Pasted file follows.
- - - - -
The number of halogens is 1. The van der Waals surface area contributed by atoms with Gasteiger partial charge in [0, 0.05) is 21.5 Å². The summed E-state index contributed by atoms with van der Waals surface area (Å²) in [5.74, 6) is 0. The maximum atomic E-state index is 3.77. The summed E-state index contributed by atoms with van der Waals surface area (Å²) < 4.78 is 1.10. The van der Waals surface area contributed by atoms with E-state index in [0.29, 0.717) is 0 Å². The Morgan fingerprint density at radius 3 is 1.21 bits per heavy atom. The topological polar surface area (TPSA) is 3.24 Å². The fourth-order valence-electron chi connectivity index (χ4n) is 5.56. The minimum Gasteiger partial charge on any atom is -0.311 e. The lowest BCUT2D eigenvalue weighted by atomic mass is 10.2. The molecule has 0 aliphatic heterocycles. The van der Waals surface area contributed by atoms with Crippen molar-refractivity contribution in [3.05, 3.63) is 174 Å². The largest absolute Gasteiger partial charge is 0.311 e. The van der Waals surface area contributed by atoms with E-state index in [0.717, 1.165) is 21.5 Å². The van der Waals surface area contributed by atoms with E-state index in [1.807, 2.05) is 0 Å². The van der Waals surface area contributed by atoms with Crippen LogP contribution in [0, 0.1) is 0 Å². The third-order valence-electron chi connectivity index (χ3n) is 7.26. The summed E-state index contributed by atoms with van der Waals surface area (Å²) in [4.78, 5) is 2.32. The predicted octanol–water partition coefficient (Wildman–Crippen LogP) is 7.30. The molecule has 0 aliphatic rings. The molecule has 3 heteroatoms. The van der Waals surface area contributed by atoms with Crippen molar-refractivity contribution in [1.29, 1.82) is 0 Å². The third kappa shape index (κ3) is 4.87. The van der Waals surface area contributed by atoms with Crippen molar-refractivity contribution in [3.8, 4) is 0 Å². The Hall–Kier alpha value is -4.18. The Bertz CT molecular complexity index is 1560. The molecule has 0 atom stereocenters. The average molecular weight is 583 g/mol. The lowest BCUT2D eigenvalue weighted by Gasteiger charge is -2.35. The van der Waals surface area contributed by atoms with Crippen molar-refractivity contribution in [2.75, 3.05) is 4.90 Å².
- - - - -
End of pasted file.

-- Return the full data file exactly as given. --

The number of halogens is 1. The van der Waals surface area contributed by atoms with Gasteiger partial charge in [0, 0.05) is 21.5 Å². The summed E-state index contributed by atoms with van der Waals surface area (Å²) in [5.74, 6) is 0. The maximum atomic E-state index is 3.77. The summed E-state index contributed by atoms with van der Waals surface area (Å²) < 4.78 is 1.10. The van der Waals surface area contributed by atoms with E-state index in [0.29, 0.717) is 0 Å². The Morgan fingerprint density at radius 3 is 1.21 bits per heavy atom. The topological polar surface area (TPSA) is 3.24 Å². The fourth-order valence-electron chi connectivity index (χ4n) is 5.56. The minimum Gasteiger partial charge on any atom is -0.311 e. The lowest BCUT2D eigenvalue weighted by atomic mass is 10.2. The molecule has 0 aliphatic heterocycles. The van der Waals surface area contributed by atoms with Crippen molar-refractivity contribution in [3.05, 3.63) is 174 Å². The largest absolute Gasteiger partial charge is 0.311 e. The van der Waals surface area contributed by atoms with E-state index in [0.717, 1.165) is 21.5 Å². The van der Waals surface area contributed by atoms with E-state index in [1.807, 2.05) is 0 Å². The van der Waals surface area contributed by atoms with Crippen LogP contribution in [0, 0.1) is 0 Å². The third-order valence-electron chi connectivity index (χ3n) is 7.26. The summed E-state index contributed by atoms with van der Waals surface area (Å²) in [4.78, 5) is 2.32. The predicted octanol–water partition coefficient (Wildman–Crippen LogP) is 7.30. The molecule has 0 aliphatic rings. The molecule has 3 heteroatoms. The van der Waals surface area contributed by atoms with Crippen molar-refractivity contribution in [1.29, 1.82) is 0 Å². The third kappa shape index (κ3) is 4.87. The van der Waals surface area contributed by atoms with Crippen molar-refractivity contribution in [3.8, 4) is 0 Å². The Hall–Kier alpha value is -4.18. The Bertz CT molecular complexity index is 1560. The molecule has 0 atom stereocenters. The average molecular weight is 583 g/mol. The lowest BCUT2D eigenvalue weighted by Gasteiger charge is -2.35. The van der Waals surface area contributed by atoms with Crippen molar-refractivity contribution in [2.75, 3.05) is 4.90 Å².